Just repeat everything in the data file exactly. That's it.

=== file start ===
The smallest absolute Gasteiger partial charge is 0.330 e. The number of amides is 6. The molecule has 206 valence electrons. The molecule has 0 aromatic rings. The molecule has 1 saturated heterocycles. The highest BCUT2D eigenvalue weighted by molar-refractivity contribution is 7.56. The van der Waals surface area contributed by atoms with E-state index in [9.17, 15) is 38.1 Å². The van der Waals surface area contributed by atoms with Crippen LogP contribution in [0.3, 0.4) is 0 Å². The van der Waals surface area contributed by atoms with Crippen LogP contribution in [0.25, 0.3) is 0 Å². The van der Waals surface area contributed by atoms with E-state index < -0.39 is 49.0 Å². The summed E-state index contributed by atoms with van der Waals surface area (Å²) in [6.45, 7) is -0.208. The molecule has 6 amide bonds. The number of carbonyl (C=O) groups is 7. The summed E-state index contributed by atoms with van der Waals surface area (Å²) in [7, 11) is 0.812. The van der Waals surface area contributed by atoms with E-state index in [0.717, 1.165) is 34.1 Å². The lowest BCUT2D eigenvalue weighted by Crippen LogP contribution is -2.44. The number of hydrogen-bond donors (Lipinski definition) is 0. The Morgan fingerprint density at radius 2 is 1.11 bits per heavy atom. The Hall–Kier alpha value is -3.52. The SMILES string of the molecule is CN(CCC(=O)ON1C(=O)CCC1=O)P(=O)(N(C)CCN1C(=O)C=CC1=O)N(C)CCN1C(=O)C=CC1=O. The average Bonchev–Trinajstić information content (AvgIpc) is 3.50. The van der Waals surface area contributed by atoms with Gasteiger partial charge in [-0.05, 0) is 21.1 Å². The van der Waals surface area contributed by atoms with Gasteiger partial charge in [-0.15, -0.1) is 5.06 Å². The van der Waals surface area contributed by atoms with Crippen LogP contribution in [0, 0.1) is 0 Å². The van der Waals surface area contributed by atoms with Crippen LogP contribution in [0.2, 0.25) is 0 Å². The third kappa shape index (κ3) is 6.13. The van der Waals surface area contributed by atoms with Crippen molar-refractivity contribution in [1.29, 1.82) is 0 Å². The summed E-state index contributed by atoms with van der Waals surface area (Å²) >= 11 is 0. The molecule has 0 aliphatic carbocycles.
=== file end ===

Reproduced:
The smallest absolute Gasteiger partial charge is 0.330 e. The number of amides is 6. The molecule has 206 valence electrons. The molecule has 0 aromatic rings. The molecule has 1 saturated heterocycles. The highest BCUT2D eigenvalue weighted by molar-refractivity contribution is 7.56. The van der Waals surface area contributed by atoms with E-state index in [9.17, 15) is 38.1 Å². The van der Waals surface area contributed by atoms with Crippen LogP contribution in [0.3, 0.4) is 0 Å². The van der Waals surface area contributed by atoms with Crippen LogP contribution in [0.25, 0.3) is 0 Å². The van der Waals surface area contributed by atoms with E-state index < -0.39 is 49.0 Å². The summed E-state index contributed by atoms with van der Waals surface area (Å²) in [6.45, 7) is -0.208. The molecule has 6 amide bonds. The number of carbonyl (C=O) groups is 7. The summed E-state index contributed by atoms with van der Waals surface area (Å²) in [7, 11) is 0.812. The van der Waals surface area contributed by atoms with E-state index in [0.717, 1.165) is 34.1 Å². The lowest BCUT2D eigenvalue weighted by Crippen LogP contribution is -2.44. The number of hydrogen-bond donors (Lipinski definition) is 0. The Morgan fingerprint density at radius 2 is 1.11 bits per heavy atom. The Hall–Kier alpha value is -3.52. The SMILES string of the molecule is CN(CCC(=O)ON1C(=O)CCC1=O)P(=O)(N(C)CCN1C(=O)C=CC1=O)N(C)CCN1C(=O)C=CC1=O. The average Bonchev–Trinajstić information content (AvgIpc) is 3.50. The van der Waals surface area contributed by atoms with Gasteiger partial charge in [-0.05, 0) is 21.1 Å². The van der Waals surface area contributed by atoms with Gasteiger partial charge in [-0.15, -0.1) is 5.06 Å². The van der Waals surface area contributed by atoms with Crippen LogP contribution in [0, 0.1) is 0 Å². The van der Waals surface area contributed by atoms with Crippen LogP contribution in [0.2, 0.25) is 0 Å². The third kappa shape index (κ3) is 6.13. The van der Waals surface area contributed by atoms with Crippen molar-refractivity contribution in [1.29, 1.82) is 0 Å². The summed E-state index contributed by atoms with van der Waals surface area (Å²) >= 11 is 0. The molecule has 0 aliphatic carbocycles.